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Police chief: 4th bombing shows 'different level of skill'

AUSTIN, Texas (AP) - Texas' capital city was rocked by a fourth bombing this month, which injured two people and was caused by a tripwire that investigators say showed "a different level of skill" than the package bombs used in the three prior attacks.

Police Chief Brian Manley told ABC's "Good Morning America" on Monday that both men who were injured in Sunday night's explosion in the southwestern Austin neighborhood of Travis Country are white, unlike the victims in the three earlier blasts, who were black or Hispanic. He said the blast involved a tripwire, though it wasn't clear how or where it was strung. The injured men were riding or pushing bicycles when the explosives detonated, unlike the first three attacks, in which package bombs were left on people's doorsteps.

Authorities on Monday were canvassing the area in search of anything suspicious, and residents were warned to remain indoors and to call 911 if they needed to leave their homes.

Travis Country is far from the sites of the earlier bombings, which occurred over two-plus weeks in residential neighborhoods east of Interstate 35. The highway divides the city, with the east side historically being poorer and more heavily minority than the west side, though that has changed as gentrification has raised home prices and rents everywhere.

The first of the four explosions was caused by a package bomb that detonated at a northeastern Austin home on March 2, killing a 39-year-old man. Two other package bombs exploded farther south on March 12. The first killed a 17-year-old and wounded his mother and the second injured a 75-year-old woman.

At a news conference hours after Sunday's blast, which happened around 8:30 p.m., Manley again warned people not to pick up or approach suspicious items. He also said authorities worked overnight to clear a suspicious backpack found in the area that was separately reported.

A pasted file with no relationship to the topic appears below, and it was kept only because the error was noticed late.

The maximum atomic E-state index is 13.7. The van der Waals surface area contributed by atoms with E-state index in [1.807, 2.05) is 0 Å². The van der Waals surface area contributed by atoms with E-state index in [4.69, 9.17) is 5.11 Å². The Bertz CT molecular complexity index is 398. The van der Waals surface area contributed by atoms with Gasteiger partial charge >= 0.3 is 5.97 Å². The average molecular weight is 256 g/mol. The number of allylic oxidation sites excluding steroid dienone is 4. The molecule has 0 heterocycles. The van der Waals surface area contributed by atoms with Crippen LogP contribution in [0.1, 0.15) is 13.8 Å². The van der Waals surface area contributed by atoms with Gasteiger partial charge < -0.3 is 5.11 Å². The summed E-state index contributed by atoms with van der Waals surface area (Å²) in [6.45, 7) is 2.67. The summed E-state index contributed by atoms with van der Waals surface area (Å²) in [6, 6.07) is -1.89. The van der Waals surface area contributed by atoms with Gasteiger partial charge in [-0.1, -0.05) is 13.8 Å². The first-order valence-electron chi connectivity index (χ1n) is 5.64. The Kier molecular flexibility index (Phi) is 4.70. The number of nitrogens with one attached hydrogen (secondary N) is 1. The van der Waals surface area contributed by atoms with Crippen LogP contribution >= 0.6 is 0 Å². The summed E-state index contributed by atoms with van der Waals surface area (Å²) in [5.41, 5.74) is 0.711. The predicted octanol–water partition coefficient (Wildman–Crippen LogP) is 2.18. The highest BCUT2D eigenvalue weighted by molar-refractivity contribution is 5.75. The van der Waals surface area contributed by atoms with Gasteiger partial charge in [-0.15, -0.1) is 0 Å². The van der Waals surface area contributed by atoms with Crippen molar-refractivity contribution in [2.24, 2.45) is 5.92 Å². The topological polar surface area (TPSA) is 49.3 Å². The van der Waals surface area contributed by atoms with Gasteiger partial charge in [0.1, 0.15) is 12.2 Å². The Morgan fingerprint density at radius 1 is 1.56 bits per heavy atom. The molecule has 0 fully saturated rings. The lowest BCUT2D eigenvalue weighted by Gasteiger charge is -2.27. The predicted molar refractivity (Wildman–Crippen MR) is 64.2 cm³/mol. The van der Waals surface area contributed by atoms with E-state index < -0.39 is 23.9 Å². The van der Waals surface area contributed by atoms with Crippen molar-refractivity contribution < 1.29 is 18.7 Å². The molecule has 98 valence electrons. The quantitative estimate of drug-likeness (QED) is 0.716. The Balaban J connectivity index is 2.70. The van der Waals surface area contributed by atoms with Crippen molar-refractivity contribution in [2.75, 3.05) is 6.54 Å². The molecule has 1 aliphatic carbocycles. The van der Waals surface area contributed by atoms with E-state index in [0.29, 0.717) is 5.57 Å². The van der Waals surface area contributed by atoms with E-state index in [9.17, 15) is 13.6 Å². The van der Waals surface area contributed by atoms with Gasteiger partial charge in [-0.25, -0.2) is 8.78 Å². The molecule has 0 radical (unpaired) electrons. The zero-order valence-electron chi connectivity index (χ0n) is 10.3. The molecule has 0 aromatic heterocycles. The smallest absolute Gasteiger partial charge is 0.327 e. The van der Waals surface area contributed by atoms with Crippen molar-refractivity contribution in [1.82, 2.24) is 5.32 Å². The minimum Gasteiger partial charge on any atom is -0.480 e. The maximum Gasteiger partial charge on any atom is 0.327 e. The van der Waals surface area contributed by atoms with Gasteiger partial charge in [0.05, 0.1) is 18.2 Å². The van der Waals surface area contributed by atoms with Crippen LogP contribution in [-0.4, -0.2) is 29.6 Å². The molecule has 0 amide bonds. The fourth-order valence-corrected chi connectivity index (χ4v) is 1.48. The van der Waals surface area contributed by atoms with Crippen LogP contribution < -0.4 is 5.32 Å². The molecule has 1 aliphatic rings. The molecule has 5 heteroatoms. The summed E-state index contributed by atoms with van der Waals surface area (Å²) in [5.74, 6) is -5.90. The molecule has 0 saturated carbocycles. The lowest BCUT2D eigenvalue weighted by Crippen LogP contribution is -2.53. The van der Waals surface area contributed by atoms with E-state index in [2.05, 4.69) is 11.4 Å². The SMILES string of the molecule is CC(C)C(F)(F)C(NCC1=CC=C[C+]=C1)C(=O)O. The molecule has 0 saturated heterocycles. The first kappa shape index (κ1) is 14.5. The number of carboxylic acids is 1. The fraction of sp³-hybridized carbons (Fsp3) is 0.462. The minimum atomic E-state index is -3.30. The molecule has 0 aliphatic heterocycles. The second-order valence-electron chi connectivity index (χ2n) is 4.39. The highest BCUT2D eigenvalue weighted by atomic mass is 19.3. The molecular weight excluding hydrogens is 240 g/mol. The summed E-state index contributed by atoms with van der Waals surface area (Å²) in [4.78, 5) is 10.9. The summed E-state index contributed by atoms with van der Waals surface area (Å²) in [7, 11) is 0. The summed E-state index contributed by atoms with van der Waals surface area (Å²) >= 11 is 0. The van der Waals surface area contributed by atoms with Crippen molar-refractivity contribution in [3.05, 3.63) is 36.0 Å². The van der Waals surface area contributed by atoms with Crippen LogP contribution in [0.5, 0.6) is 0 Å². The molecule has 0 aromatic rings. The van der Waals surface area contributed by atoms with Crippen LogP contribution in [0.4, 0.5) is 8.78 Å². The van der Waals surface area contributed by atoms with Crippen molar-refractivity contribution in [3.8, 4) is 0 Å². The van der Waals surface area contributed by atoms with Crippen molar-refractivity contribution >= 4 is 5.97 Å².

Mayor Steve Adler said the latest explosion only further raised anxieties in the city.

"That concern is legitimate and real," Adler said, adding that residents should also be reassured by the massive police response to the attacks. Droves of federal agents are investigating, along with Austin police.

"That anxiousness is going to continue until we can find the answer," Adler said.

Spring break ends Monday for the University of Texas and many area school districts, meaning people who were out of town have returned home to heightened fears.

The university's campus police warned returning students to be wary, saying, "We must look out for one another." None of the four attacks happened close to the university's sprawling campus near the heart of Austin.

Police kept residential streets near Sunday night's blast on lockdown, gradually expanding their barricades. Before daybreak Monday, Austin police pushed another alert to cellphones advising residents to continue staying indoors and to call 911 if they needed to leave their homes before late morning. Austin's school district announced that buses wouldn't be going into the Travis Country neighborhood because of police activity and that any "tardies or absences due to this situation will be excused."

But concern spread well past the immediate blast site.

Andrew Zimmerman, 44, a coffee shop worker on the city's west side, said he's lived in Austin his entire life.

"This makes me sick," Zimmerman said, noting the prospect of a tripwire being used to trigger Sunday night's explosion adds a "new level" of suspected professionalism since that kind of device is harder to guard against than just being vigilant about reporting suspect packages.

"That's what scares me a little bit," he added.

The two men injured on Sunday are in their 20s. Police said they were hospitalized with injuries that weren't life-threatening.

That's a departure from the previous explosions. They were likely related and involved packages that had not been mailed or delivered by private carrier but left overnight on doorsteps. Manley originally suggested they could have been hate crimes since all the victims of the first three explosions were black or Hispanic, but now says that investigators aren't ruling out any possible motive.

The latest explosion came hours after authorities raised the reward by $50,000 for information leading to the arrest of whoever is responsible for the first three explosions. It now totals $115,000.

Sunday was the final day of the South By Southwest music festival, which draws hundreds of thousands to Austin every March. The explosions occurred far from its activities, though a downtown concert by hip-hop band The Roots was canceled Saturday night after a bomb threat. Authorities later arrested a 26-year-old man, and the incident did not appear to be related to any previous explosions.

The PGA's Dell Technologies Match Play tournament is scheduled to begin in Austin on Wednesday, and dozens of the world's top golfers were set to begin arriving the day before.

 

Associated Press writer Jim Vertuno contributed to this report.

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